Arriving in Rome and what an experience. My first flight on RyanAir Airlines and I had been warned from friends that it was different…but I really had no idea. This was the most “get your hustle on” airline I have ever encountered. The first item of the day (flight) that was up for sell, even before the plane took off included the following announcement, “This is a non smoking flight and FAA will punish you with a fine for tampering with the smoke detectors in the laboratories….however for your comfort, we do offer smokeless cigarettes that you can smoke during this flight.” Okay, what? Never in my day have I heard of such a thing. Then it went into a free for all 7-Eleven store…they were selling sandwiches, magazines, packs of gum and lottery tickets….yes, lottery tickets. Okay, when in Rome, right?
I met my driver Marcello at baggage claim and he led the way. As a big bright beautiful full moon welcomed me to Rome…I was surprised to see familiar sights. Like the fact that McDonalds has it on lock in every country…so far I’ve seen it in England, Ireland and now Italy. I guess the phrase chicken nugget knows no language barrier.
While riding in the backseat of this passenger van, I’m also noticing that the rules of the road differ here and I’m so glad I decided against renting a car. I mean, I see what looks like stop signs…but my driver isn’t stopping at them. I thought stop was universal…guess not.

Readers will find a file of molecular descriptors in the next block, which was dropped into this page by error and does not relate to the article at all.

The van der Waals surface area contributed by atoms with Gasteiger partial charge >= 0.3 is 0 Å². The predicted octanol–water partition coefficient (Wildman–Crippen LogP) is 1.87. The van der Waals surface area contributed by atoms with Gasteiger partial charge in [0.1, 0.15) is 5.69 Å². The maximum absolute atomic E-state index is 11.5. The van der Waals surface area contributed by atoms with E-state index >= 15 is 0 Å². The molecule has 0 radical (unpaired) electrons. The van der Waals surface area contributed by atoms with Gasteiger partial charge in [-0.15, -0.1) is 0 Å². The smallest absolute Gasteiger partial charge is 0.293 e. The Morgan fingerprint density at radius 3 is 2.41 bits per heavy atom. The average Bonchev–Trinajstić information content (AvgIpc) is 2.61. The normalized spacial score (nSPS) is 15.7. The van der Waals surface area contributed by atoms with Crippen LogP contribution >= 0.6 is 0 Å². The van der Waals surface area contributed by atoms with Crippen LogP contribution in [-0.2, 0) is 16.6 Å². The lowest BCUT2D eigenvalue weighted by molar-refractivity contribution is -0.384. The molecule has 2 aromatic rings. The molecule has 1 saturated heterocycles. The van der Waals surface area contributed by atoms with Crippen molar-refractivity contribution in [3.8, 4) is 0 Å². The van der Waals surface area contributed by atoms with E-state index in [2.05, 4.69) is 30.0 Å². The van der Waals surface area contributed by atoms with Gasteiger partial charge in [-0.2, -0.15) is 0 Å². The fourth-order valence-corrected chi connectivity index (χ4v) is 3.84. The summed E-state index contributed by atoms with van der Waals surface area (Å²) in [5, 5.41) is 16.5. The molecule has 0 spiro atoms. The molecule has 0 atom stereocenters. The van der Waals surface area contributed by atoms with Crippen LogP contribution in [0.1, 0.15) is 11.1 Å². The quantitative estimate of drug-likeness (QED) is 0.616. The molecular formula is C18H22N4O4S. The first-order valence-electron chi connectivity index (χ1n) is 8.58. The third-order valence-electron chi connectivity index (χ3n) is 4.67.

So I’m dropped off at my hotel about a block away from Vatican City which was pretty cool. I go inside and I’m met with this antiquated Devinchi Code type elevator system that I need to go back to the year 1901 to learn how to operate properly. I’m a little nervous to even get on it, cause I don’t know if it actually works or if I’m going to be dropped 5 stories to my death. I say a quick prayer, get in, lock up and hope for the best. I made it to the top. The hotel was quite unique in the fact that it was in a large residential and office space building. When I got to the 5th floor, opened the door and went inside…the front was set up like a small lobby and the hotel consisted of about 6 private rooms all with their own private baths. The rooms weren’t very big, but I expected that of Europe. Perfect for just me however. The biggest challenge was the bath room. I had my first encounter with a bidet and was completely clueless on how to use it. First I have to explain…there was a toilet, a bidet and the toilet tank was hanging on the wall near the ceiling. Never in my day, have I seen anything like it. I had to call the innkeeper into my room to basically teach me how to “go to the bathroom”. So when I asked him which to use and how to flush…he pointed at the toilet and said, “use this…flush here” and then he pointed at the bidet and said, “this here…this is not important” and he turned and walked away. I guess that meant, if you don’t know how to use it already…I’m not going to teach you. So I turned to Youtube for a quick bidet lesson…needless to say, that was too much information and I decided to follow the innkeeper’s advice.